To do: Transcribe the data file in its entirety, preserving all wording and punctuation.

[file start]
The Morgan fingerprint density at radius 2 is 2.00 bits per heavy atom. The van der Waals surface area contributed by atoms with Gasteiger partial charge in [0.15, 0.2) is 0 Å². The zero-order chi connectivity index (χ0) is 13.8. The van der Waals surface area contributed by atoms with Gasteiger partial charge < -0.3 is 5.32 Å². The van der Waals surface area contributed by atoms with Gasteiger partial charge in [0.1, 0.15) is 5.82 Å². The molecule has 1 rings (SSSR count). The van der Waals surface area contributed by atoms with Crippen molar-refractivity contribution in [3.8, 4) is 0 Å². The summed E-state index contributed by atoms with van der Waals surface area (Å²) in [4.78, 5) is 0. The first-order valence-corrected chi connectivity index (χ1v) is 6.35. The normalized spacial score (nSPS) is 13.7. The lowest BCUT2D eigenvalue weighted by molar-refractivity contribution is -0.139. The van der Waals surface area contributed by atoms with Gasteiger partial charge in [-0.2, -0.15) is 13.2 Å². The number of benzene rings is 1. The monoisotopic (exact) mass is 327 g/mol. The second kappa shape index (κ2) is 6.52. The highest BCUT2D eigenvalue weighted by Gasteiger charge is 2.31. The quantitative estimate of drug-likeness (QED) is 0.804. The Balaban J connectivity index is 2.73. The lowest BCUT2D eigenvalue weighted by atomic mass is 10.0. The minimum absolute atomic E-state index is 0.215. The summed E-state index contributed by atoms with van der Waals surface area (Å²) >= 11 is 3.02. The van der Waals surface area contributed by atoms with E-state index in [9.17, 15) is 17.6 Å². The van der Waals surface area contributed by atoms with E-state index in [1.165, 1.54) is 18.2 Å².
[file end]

The Morgan fingerprint density at radius 2 is 2.00 bits per heavy atom. The van der Waals surface area contributed by atoms with Gasteiger partial charge in [0.15, 0.2) is 0 Å². The zero-order chi connectivity index (χ0) is 13.8. The van der Waals surface area contributed by atoms with Gasteiger partial charge < -0.3 is 5.32 Å². The van der Waals surface area contributed by atoms with Gasteiger partial charge in [0.1, 0.15) is 5.82 Å². The molecule has 1 rings (SSSR count). The van der Waals surface area contributed by atoms with Crippen molar-refractivity contribution in [3.8, 4) is 0 Å². The summed E-state index contributed by atoms with van der Waals surface area (Å²) in [4.78, 5) is 0. The first-order valence-corrected chi connectivity index (χ1v) is 6.35. The normalized spacial score (nSPS) is 13.7. The lowest BCUT2D eigenvalue weighted by molar-refractivity contribution is -0.139. The van der Waals surface area contributed by atoms with Gasteiger partial charge in [-0.2, -0.15) is 13.2 Å². The number of benzene rings is 1. The monoisotopic (exact) mass is 327 g/mol. The second kappa shape index (κ2) is 6.52. The highest BCUT2D eigenvalue weighted by Gasteiger charge is 2.31. The quantitative estimate of drug-likeness (QED) is 0.804. The Balaban J connectivity index is 2.73. The lowest BCUT2D eigenvalue weighted by atomic mass is 10.0. The minimum absolute atomic E-state index is 0.215. The summed E-state index contributed by atoms with van der Waals surface area (Å²) >= 11 is 3.02. The van der Waals surface area contributed by atoms with E-state index in [9.17, 15) is 17.6 Å². The van der Waals surface area contributed by atoms with E-state index in [1.165, 1.54) is 18.2 Å².